Turning on a Euro, rather than a sixpence, seemed an apt description as a slight stroke of my hand turned my Segway to the left, right, or in a full circle. Having seen them gliding along at sporting events and snaking along the sea front in Tenerife I was finally trying one out with Tenerife Segway Tours in La Caleta.
It’s basically two chunky wheels, a platform, a steering stick, and a proud boast that which ever way you lean you can’t fall off. Not wanting to be the exception that proves the rule, I was pleased to find our guide and instructor Julio ready with a detailed run though of technique on the forecourt of their shop. The four of us, two Brits and two Germans popped our helmets on and were individually coaxed in both languages with plenty of good humoured encouragement. It’s all about letting the computerized gyroscope at the heart of the Segway compensate for each body movement when leaning forward or back to suggest direction.
So there we were out on the pavement negotiating our first ramps and low kerbs as we headed up above La Caleta with La Gomera across the Atlantic and Fañabe merging into Torviscas in Costa Adeje. The other Brit, Dave, had used a Segway twice before in other countries and was so keen for another go he had driven down with his wife from their Candelaria hotel. Our route took us up between Tenerife Top Training and Golf Costa Adeje where we stopped for some background info on the machines.
The Segway was invented in 2001 in New Hampshire and soon became popular for its clean and environmentally friendly nature. Our quartet had the X2 model with a top speed of 12 mph, they are meant for convenience rather than racing. They cost between 8,000 and 9,000 euros but are incredibly cheap to charge up at an ordinary wall socket.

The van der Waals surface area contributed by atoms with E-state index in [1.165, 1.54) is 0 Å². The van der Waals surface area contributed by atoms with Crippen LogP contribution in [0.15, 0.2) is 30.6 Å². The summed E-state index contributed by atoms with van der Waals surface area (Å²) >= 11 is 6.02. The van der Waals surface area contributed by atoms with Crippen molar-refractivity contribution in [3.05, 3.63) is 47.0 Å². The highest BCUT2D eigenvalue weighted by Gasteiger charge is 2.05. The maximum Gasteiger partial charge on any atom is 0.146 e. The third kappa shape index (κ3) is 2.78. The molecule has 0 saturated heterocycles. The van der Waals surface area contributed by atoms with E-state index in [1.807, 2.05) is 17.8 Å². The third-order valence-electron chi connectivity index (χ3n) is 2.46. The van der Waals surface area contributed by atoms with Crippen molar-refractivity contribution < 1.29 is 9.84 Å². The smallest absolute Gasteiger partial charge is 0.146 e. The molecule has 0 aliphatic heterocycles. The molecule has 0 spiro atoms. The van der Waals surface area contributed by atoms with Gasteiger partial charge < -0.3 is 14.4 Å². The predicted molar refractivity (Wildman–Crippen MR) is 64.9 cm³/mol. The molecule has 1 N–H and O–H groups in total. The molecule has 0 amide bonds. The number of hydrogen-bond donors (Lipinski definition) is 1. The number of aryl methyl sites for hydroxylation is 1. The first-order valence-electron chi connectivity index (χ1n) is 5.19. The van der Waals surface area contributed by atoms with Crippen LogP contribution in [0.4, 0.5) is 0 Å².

With small variations for user weight it’s possible to do a couple of miles each way to work, around 25 kms and back, in a week for just a 25 cent electricity cost. In Holland and Belgium they are used a lot by urban police. Los Cristianos had two Segway mounted police a few years ago and I often saw them go down the concrete steps from the beach promenade onto the sand, they can cope with all surfaces.
Reaching the top of the road we headed down via a zone of narrow pavements and easily threaded our way between palm trees before ramping down to cross the road. At the bottom of the hill we came out by the Sheraton La Caleta and found their block paving forecourt equally to our liking. Arriving back at the shop nearly 90 minutes after starting our instruction drill, we were all relaxing and letting the Segways do the work for us with the slightest of encouragement. Skirting the final corner down to the shop forecourt was done with a flourish. What a nice way to travel.
Tenerife Segway Tours; (0034) 922 71 51 69 or 661 081 281, open Mon-Sat 10am to 7pm, closed Sundays; prices from €15 for a 15 minute Discovery Tour to €55 euros for a 2.5 hour Expedition Tour; booking essential.
Category : things to do
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